In addition to performance, power consumption makes the 5800X3D a special processor. Due to the slightly lower clock speeds, this is lower than the regular 5800X, while the performance, especially in games, is much higher. For example, when playing in Metro Exodus, the 5800X3D is almost as economical as the Ryzen 7 5700G, while of course it’s a lot faster.

  • Subway Exodus
  • Cinebench
  • Premiere Pro
  • unemployed

This becomes very clear when we plot the number of watts needed by the processor for each frame per second generated in the graph. It outputs 5800X3D with an efficiency of 0.50 watts per frame per second. This was already exceptionally good for its generation, but compared to the Ryzen 7000 and 13th Gen Core chips, the difference is really huge. For example, i7 13700K is twice as efficient.

the whole picture

In any case, we have only considered the prices of the processors. From a practical point of view, it is more appropriate to look at the whole picture. After all, choosing a Ryzen 7000 processor by definition requires an AM5 socket motherboard and DDR5 memory, and those who don’t have such a processor probably don’t have it. On the other hand, the 5800X3D can be used with DDR4 memory and almost any AM4 motherboard since 2017. Many tweakers will already have the Ryzen architecture, effectively capping the cost on just the purchase price of the new processor. This quickly makes the price-performance ratio unbeatable.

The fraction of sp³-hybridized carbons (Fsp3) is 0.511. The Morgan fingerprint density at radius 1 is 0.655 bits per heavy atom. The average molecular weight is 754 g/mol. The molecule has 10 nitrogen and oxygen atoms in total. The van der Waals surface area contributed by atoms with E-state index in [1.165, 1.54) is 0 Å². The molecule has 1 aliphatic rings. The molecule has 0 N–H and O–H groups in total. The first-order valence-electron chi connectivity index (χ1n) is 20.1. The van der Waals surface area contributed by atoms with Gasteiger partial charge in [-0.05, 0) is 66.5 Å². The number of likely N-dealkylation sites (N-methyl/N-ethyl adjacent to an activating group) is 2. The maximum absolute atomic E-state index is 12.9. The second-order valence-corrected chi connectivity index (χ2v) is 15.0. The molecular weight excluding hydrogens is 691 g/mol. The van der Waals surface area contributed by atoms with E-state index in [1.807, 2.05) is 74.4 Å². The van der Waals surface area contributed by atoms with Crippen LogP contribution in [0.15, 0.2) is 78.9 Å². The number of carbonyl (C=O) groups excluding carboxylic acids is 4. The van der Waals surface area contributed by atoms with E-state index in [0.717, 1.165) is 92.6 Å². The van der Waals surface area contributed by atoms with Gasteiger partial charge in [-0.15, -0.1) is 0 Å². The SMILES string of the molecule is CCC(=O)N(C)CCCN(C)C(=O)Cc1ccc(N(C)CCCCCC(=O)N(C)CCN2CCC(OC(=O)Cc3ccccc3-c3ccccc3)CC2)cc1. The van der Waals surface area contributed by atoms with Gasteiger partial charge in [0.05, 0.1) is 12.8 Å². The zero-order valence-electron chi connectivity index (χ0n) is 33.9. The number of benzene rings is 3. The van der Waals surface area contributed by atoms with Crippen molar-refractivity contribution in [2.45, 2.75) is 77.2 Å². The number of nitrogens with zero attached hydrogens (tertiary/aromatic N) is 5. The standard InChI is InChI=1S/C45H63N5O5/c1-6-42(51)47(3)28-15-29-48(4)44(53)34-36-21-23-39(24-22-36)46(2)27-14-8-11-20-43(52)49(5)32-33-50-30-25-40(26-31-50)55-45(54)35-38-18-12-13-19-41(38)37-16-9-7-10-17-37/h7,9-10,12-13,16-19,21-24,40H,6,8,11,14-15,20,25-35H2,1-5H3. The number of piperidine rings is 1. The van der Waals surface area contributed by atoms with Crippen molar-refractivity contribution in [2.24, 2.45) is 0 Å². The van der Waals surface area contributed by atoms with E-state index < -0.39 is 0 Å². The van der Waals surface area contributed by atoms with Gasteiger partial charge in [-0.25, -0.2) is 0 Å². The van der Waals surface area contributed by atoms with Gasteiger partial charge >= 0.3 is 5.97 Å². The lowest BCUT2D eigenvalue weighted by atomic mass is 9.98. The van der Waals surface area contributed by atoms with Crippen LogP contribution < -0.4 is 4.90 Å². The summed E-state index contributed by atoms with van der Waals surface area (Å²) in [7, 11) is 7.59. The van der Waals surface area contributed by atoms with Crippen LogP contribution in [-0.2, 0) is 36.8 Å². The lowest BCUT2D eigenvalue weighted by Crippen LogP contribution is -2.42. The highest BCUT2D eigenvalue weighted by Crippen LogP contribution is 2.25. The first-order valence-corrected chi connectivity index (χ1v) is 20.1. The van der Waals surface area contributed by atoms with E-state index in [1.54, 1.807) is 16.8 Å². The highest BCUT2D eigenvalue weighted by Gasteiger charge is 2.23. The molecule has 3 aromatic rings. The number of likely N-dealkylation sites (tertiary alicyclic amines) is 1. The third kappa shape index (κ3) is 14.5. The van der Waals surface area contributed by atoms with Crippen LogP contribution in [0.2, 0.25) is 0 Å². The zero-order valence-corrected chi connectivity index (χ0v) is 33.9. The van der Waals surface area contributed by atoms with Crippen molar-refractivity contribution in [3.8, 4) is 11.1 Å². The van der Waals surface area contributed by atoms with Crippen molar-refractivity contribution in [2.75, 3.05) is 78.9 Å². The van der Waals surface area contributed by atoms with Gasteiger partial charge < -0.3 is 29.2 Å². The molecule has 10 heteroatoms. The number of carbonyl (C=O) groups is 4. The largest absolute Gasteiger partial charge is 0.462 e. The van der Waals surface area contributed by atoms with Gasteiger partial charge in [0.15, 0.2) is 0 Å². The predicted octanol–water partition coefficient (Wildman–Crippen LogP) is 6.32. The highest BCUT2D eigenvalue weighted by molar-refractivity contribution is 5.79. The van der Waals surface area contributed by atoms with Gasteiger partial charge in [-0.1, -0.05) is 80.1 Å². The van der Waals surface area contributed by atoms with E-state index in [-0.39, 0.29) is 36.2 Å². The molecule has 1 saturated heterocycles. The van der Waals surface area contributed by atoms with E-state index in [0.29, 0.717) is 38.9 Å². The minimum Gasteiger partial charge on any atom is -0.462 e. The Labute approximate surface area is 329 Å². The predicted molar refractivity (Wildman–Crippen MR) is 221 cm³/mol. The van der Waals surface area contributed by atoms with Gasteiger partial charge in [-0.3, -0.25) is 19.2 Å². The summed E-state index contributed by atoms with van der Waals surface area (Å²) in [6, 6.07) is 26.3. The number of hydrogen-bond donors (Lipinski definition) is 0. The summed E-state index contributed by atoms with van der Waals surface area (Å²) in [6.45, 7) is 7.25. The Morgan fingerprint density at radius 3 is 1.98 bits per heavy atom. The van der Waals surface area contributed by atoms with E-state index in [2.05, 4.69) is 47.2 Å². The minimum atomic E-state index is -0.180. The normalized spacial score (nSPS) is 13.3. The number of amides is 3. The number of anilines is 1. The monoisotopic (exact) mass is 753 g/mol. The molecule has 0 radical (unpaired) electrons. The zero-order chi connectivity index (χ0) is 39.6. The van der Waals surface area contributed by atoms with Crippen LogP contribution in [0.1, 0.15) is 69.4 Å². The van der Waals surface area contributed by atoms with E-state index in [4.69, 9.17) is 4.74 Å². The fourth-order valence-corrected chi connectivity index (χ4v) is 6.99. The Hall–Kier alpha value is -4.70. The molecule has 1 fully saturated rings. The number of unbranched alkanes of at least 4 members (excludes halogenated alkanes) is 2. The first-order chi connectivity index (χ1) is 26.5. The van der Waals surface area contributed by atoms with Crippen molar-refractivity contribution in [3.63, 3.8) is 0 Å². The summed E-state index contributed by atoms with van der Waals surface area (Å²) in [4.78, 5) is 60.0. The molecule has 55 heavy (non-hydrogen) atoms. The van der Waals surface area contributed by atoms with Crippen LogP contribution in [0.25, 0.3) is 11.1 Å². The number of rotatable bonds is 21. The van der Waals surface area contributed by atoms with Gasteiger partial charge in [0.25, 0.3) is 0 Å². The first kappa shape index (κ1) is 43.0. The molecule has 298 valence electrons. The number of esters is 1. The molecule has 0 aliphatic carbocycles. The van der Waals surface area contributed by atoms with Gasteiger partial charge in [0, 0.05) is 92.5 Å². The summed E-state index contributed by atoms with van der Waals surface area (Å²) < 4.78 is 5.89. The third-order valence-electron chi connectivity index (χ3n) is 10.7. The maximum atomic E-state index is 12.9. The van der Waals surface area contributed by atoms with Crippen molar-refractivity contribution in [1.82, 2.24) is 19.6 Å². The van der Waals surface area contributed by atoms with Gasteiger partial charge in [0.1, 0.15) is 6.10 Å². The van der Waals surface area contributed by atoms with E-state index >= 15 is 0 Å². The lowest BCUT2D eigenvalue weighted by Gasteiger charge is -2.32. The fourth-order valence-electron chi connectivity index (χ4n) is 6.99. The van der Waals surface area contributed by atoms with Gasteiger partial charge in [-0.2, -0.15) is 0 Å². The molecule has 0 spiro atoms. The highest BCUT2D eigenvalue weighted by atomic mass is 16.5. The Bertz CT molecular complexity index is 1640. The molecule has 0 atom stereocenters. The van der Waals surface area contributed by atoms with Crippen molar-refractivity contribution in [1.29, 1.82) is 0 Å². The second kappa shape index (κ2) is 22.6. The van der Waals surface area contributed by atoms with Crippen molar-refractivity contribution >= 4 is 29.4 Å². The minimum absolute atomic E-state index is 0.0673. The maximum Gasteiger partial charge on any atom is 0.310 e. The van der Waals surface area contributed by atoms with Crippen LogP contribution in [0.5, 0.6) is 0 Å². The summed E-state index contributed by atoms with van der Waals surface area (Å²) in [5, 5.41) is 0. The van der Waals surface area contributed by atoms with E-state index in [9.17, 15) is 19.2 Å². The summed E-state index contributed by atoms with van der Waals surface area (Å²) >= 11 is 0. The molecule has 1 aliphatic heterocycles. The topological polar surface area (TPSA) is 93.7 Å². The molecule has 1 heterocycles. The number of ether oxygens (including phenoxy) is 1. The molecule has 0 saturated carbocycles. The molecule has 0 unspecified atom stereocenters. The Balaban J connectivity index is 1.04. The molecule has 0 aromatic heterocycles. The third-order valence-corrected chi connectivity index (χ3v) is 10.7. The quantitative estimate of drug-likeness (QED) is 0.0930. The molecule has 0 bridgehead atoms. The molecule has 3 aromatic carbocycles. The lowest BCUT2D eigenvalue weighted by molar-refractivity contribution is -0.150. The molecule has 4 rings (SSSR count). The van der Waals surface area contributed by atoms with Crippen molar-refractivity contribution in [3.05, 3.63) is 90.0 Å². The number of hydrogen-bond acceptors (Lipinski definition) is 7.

Upgrading to the 5800X3D is probably the most fun if you still have a system with a Ryzen 1000 or 2000 processor, from the early days of the AM4 platform. There probably isn’t 3200MT/s or 3600MT/s ultra-fast memory in it yet, but with the 5800X3D you have that according to Our tests Not much bothered. The extra-large cache already relieves working memory, so the impact of fast memory is visibly less than other Ryzen 5000 CPUs.